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Once those real-world aspects of the collection have been decided on, the next step in the process is manufacturing. While some brands try to keep manufacturing in the U.S., Everlane and Buck Mason being two examples, the vast majority of clothing sold in this country is manufactured abroad. According to the American Apparel & Footwear Association, 97.5 percent of clothing in the U.S. is imported. And in 2014, according to the Department of Commerce’s Office of Textiles and Apparel, those imports totaled over $107 billion.

As Dana Thomas writes in “Deluxe: How Luxury Lost Its Luster,” the manufacturing of designer clothing follows a pyramid model. At the top, “the exquisite work is produced in a very limited quantity by a coterie of highly skilled traditional craftsman in France, Italy, and the United Kingdom.” And at the top of this list, of course, is Italy. Though it comes in 12th overall on the Department of Commerce’s ranking of apparel imports, at $1.9 billion, Italy leads Europe for luxury imports to the U.S. Tamara Albu concurs, “Italy is absolutely number one for high end manufacturing.”

At the middle of the manufacturing pyramid for designer clothes are countries like Spain, Egypt, Turkey and former Eastern bloc countries. Turkey especially has become a big player in this market, with imports to the U.S. totaling $1.1 billion in 2014. And at the lower end of the luxury manufacturing pyramid are countries like China, Vietnam, India, and Mexico.

But even for American luxury companies that prize high quality craftsmanship, manufacturing in these countries is often necessary due to available machinery. Julie Hutton, who runs both a personal label and a brand sourcing company, points to the polo shirt as an example. “The polo shirt requires what is called a double-fold machine,” she says, explaining that these machines are found abroad. “They are extremely expensive and domestic factories did not invest in them. It’s just not cost-effective to make a polo shirt without one.”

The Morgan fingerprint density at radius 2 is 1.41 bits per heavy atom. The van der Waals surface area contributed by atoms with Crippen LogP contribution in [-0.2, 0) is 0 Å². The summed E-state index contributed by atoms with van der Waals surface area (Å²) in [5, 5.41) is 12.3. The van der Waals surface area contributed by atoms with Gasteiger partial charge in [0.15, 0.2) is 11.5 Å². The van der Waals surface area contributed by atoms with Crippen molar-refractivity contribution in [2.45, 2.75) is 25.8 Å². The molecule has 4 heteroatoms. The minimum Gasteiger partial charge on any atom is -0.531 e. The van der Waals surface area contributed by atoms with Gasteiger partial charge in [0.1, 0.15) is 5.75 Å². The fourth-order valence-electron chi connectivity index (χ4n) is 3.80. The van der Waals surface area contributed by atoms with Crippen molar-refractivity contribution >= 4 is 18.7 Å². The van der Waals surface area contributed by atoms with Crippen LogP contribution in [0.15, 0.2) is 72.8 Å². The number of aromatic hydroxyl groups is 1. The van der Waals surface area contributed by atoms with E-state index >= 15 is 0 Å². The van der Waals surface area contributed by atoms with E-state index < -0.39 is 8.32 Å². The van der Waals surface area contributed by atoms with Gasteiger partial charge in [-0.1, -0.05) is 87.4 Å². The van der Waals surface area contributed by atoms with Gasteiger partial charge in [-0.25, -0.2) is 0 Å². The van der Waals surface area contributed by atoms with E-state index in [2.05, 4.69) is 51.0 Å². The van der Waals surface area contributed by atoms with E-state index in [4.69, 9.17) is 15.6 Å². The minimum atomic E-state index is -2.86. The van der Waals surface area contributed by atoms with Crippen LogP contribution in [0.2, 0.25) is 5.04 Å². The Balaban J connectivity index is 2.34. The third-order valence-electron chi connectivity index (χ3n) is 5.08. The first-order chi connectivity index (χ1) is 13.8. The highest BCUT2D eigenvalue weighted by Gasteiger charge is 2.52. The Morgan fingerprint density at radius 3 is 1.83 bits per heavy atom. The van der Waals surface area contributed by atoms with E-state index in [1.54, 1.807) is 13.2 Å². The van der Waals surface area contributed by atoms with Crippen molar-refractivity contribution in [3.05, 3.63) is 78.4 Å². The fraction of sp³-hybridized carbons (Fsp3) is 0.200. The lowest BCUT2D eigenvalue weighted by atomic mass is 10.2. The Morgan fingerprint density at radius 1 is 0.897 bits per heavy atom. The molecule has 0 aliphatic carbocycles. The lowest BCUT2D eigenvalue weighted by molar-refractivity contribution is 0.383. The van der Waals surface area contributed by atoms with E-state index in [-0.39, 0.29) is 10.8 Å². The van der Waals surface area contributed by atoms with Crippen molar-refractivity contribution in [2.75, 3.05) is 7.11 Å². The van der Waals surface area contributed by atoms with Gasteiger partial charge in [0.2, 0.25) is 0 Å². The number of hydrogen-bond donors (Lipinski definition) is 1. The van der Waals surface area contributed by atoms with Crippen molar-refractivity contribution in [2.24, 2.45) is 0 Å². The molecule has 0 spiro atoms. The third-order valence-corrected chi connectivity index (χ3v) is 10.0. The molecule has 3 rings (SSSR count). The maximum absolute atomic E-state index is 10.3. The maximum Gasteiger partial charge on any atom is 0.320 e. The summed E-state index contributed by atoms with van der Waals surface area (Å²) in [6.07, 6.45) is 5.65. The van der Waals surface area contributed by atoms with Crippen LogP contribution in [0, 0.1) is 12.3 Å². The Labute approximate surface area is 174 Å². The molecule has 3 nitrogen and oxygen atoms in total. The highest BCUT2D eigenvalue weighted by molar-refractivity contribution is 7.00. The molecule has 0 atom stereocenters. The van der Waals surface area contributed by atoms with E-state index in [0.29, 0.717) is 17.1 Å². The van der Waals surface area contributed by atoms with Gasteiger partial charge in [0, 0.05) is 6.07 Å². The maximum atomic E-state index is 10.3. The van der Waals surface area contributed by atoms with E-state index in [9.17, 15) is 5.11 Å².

Of course, the primary reason brands turn to manufacturing overseas is cost. “With domestic production, you need to work with all of your suppliers yourself,” says Hutton. “With off-shore production, the agent or factory does it all for you.” That sort of vertical integration can drastically reduce the cost to produce a garment. Beyond that vertical process, though, lower wages are still the primary driver in overseas manufacturing.

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“Labor is the main reason why a collection is produced over seas,” says Tamara Albu. “Labor costs here and in Europe are much higher.” China, who’s minimum monthly wages have been rising, still averages only $297, significantly less than the U.S.’s mean hourly wage of $10 for a garment worker. Vietnam, which ranks second behind China in U.S clothing imports and has increasingly become a player in the luxury sector, averages a minimum monthly wage of just under $150.

With all of these factors in play, it’s highly unlikely that large-scale clothing manufacturing will return to the U.S. anytime soon. In a fashion benchmarking study done last year by the University of Rhode Island and the United States Fashion Industry Association, 100 percent of respondents reported sourcing from China. More importantly, the study found that, though U.S. fashion companies continue to express interest in sourcing “Made in the U.S.A” products, there’s no evidence that companies are shifting their business models back to manufacturing. For the foreseeable future, at least, American fashion will remain a global effort.

*Vocativ is the official content partner of New York Fashion Week. Follow us on Facebook & Twitter for all our latest coverage.